Possibly the most unique of the label’s roster is singer Zion.T, whose constantly changing hairstyles, Cesar Romero grin, and bizarre wardrobe (he showed up at Wild Bill’s looking like he stole an old man’s golfing clothes) mark him as eccentric even before you hear his music. His breakthrough hit was the slippery “See Through,” a track from Primary and the Messengers that also features Gaeko. His debut album, Red Light, has the same genre-blender feel as Primary’s album or Dynamic Duo’s later work, but the sound is often stretched out (“Neon”) or stripped back (“Doop”), and it's all covered in his jazzy, syncopated vocal style. As his public visibility and popularity increases, his songs have turned toward the Korean tradition of the MOR ballad, starting with the spare “Yanghwa BRDG,” a longing ode to his taxi driver father (which he introduced in Wild Bill’s as “a song that’s very important to me”), and a duet with Crush, “Just,” that topped the weekly Gaon Digital Chart at its release and is only starting to descend now.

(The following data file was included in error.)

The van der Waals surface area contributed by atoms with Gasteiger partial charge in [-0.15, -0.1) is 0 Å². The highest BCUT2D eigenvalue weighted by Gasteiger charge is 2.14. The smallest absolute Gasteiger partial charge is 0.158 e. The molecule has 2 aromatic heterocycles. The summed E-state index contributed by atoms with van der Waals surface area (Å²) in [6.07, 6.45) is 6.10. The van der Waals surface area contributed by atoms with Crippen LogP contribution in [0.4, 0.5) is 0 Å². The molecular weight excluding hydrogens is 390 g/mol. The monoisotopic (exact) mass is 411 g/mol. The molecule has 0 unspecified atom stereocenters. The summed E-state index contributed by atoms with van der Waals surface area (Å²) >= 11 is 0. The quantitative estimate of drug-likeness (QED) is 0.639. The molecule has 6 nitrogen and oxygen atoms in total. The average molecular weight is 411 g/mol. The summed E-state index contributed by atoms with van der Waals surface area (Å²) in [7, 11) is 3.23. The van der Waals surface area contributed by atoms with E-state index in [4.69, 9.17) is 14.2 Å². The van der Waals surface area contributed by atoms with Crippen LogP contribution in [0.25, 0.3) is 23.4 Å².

Crush is Amoeba’s newest artist, and he's more straightforwardly pop than anyone else on the label. He’s named both a single and his debut album Crush On You, and his sound tends toward the richness of classicist 90s and 00s R&B, like “Hug Me” (featuring Gaeko, naturally) or the decadent “Sofa.” But he and Zion.T equally represent the new guard of Korean hip-hop and R&B—not only because of their youth, but because of their popularity. Again, this change is because of an expansion of the palette of hip-hop and R&B. Zion.T has even joined Primary in composing and producing for K-pop idol groups (he’s all over “Smoky Girl”) and was featured on a cowbell-clanging disco-house track with G-Dragon and Boys Noize where G-Dragon partially assimilated his distinctive vocal style. Dynamic Duo had a solid and loud fanbase in the audience at Wild Bill’s (including one girl who could rattle off every syllable of Choiza’s raps), but it was Crush and Zion.T who got the most attention from non-Koreans, perhaps because their sets didn’t reach so far back or because of this K-pop connection.